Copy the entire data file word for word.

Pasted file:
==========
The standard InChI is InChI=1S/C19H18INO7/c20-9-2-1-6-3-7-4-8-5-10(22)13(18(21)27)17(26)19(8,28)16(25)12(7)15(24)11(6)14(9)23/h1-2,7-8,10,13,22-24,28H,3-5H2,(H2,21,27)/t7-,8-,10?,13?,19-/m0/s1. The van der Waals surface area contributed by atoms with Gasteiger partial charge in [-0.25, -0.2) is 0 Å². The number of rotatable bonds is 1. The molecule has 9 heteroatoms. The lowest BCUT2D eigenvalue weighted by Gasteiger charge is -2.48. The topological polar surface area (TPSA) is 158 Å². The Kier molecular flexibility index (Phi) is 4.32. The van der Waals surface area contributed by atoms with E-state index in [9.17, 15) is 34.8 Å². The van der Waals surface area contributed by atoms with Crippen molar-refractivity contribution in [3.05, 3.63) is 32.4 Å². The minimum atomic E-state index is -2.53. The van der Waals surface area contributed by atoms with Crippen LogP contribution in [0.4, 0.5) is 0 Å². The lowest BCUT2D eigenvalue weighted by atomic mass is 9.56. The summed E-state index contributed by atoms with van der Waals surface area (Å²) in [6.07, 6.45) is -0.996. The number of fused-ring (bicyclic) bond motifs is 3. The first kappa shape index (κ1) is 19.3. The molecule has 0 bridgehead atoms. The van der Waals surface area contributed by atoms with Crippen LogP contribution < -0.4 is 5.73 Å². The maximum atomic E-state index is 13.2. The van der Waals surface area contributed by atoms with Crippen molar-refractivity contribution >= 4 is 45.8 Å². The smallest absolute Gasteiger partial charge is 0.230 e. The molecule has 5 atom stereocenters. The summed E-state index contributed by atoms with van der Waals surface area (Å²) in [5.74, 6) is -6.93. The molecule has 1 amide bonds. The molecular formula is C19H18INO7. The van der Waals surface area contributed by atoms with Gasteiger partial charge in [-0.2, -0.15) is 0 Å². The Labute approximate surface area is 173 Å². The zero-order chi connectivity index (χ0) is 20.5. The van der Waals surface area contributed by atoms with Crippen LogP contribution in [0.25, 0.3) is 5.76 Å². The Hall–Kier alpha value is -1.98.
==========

The standard InChI is InChI=1S/C19H18INO7/c20-9-2-1-6-3-7-4-8-5-10(22)13(18(21)27)17(26)19(8,28)16(25)12(7)15(24)11(6)14(9)23/h1-2,7-8,10,13,22-24,28H,3-5H2,(H2,21,27)/t7-,8-,10?,13?,19-/m0/s1. The van der Waals surface area contributed by atoms with Gasteiger partial charge in [-0.25, -0.2) is 0 Å². The number of rotatable bonds is 1. The molecule has 9 heteroatoms. The lowest BCUT2D eigenvalue weighted by Gasteiger charge is -2.48. The topological polar surface area (TPSA) is 158 Å². The Kier molecular flexibility index (Phi) is 4.32. The van der Waals surface area contributed by atoms with E-state index in [9.17, 15) is 34.8 Å². The van der Waals surface area contributed by atoms with Crippen molar-refractivity contribution in [3.05, 3.63) is 32.4 Å². The minimum atomic E-state index is -2.53. The van der Waals surface area contributed by atoms with Crippen LogP contribution in [0.4, 0.5) is 0 Å². The lowest BCUT2D eigenvalue weighted by atomic mass is 9.56. The summed E-state index contributed by atoms with van der Waals surface area (Å²) in [6.07, 6.45) is -0.996. The number of fused-ring (bicyclic) bond motifs is 3. The first kappa shape index (κ1) is 19.3. The molecule has 0 bridgehead atoms. The van der Waals surface area contributed by atoms with Crippen LogP contribution < -0.4 is 5.73 Å². The maximum atomic E-state index is 13.2. The van der Waals surface area contributed by atoms with Crippen molar-refractivity contribution >= 4 is 45.8 Å². The smallest absolute Gasteiger partial charge is 0.230 e. The molecule has 5 atom stereocenters. The summed E-state index contributed by atoms with van der Waals surface area (Å²) in [5.74, 6) is -6.93. The molecule has 1 amide bonds. The molecular formula is C19H18INO7. The van der Waals surface area contributed by atoms with Gasteiger partial charge in [-0.2, -0.15) is 0 Å². The Labute approximate surface area is 173 Å². The zero-order chi connectivity index (χ0) is 20.5. The van der Waals surface area contributed by atoms with Crippen LogP contribution in [0.25, 0.3) is 5.76 Å². The Hall–Kier alpha value is -1.98.